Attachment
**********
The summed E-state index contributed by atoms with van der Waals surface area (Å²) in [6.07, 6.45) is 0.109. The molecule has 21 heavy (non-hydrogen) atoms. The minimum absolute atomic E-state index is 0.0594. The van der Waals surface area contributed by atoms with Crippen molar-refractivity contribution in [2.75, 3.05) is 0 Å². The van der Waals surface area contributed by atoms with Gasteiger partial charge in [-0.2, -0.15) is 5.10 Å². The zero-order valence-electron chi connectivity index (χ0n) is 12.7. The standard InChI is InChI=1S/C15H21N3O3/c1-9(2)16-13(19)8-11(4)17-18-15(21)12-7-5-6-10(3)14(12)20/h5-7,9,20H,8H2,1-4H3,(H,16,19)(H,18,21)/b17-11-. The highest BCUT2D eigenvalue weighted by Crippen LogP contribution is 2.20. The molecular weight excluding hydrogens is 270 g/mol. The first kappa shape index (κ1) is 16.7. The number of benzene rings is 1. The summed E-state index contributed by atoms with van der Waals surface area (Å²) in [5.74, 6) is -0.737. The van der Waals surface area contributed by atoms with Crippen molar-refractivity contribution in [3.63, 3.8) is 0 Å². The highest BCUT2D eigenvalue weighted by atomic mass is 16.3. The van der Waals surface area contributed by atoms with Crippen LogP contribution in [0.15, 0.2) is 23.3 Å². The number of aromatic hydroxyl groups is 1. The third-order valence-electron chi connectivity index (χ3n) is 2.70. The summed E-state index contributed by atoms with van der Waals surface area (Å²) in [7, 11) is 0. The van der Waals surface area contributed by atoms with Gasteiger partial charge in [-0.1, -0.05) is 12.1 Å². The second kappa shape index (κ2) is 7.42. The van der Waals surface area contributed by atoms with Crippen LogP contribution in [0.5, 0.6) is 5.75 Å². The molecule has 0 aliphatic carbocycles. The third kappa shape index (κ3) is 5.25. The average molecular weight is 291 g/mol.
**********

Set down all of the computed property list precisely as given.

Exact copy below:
The summed E-state index contributed by atoms with van der Waals surface area (Å²) in [6.07, 6.45) is 0.109. The molecule has 21 heavy (non-hydrogen) atoms. The minimum absolute atomic E-state index is 0.0594. The van der Waals surface area contributed by atoms with Crippen molar-refractivity contribution in [2.75, 3.05) is 0 Å². The van der Waals surface area contributed by atoms with Gasteiger partial charge in [-0.2, -0.15) is 5.10 Å². The zero-order valence-electron chi connectivity index (χ0n) is 12.7. The standard InChI is InChI=1S/C15H21N3O3/c1-9(2)16-13(19)8-11(4)17-18-15(21)12-7-5-6-10(3)14(12)20/h5-7,9,20H,8H2,1-4H3,(H,16,19)(H,18,21)/b17-11-. The highest BCUT2D eigenvalue weighted by Crippen LogP contribution is 2.20. The molecular weight excluding hydrogens is 270 g/mol. The first kappa shape index (κ1) is 16.7. The number of benzene rings is 1. The summed E-state index contributed by atoms with van der Waals surface area (Å²) in [5.74, 6) is -0.737. The van der Waals surface area contributed by atoms with Crippen molar-refractivity contribution in [3.63, 3.8) is 0 Å². The highest BCUT2D eigenvalue weighted by atomic mass is 16.3. The van der Waals surface area contributed by atoms with Crippen LogP contribution in [0.15, 0.2) is 23.3 Å². The number of aromatic hydroxyl groups is 1. The third-order valence-electron chi connectivity index (χ3n) is 2.70. The summed E-state index contributed by atoms with van der Waals surface area (Å²) in [7, 11) is 0. The van der Waals surface area contributed by atoms with Gasteiger partial charge in [-0.1, -0.05) is 12.1 Å². The second kappa shape index (κ2) is 7.42. The van der Waals surface area contributed by atoms with Crippen LogP contribution in [0.5, 0.6) is 5.75 Å². The molecule has 0 aliphatic carbocycles. The third kappa shape index (κ3) is 5.25. The average molecular weight is 291 g/mol.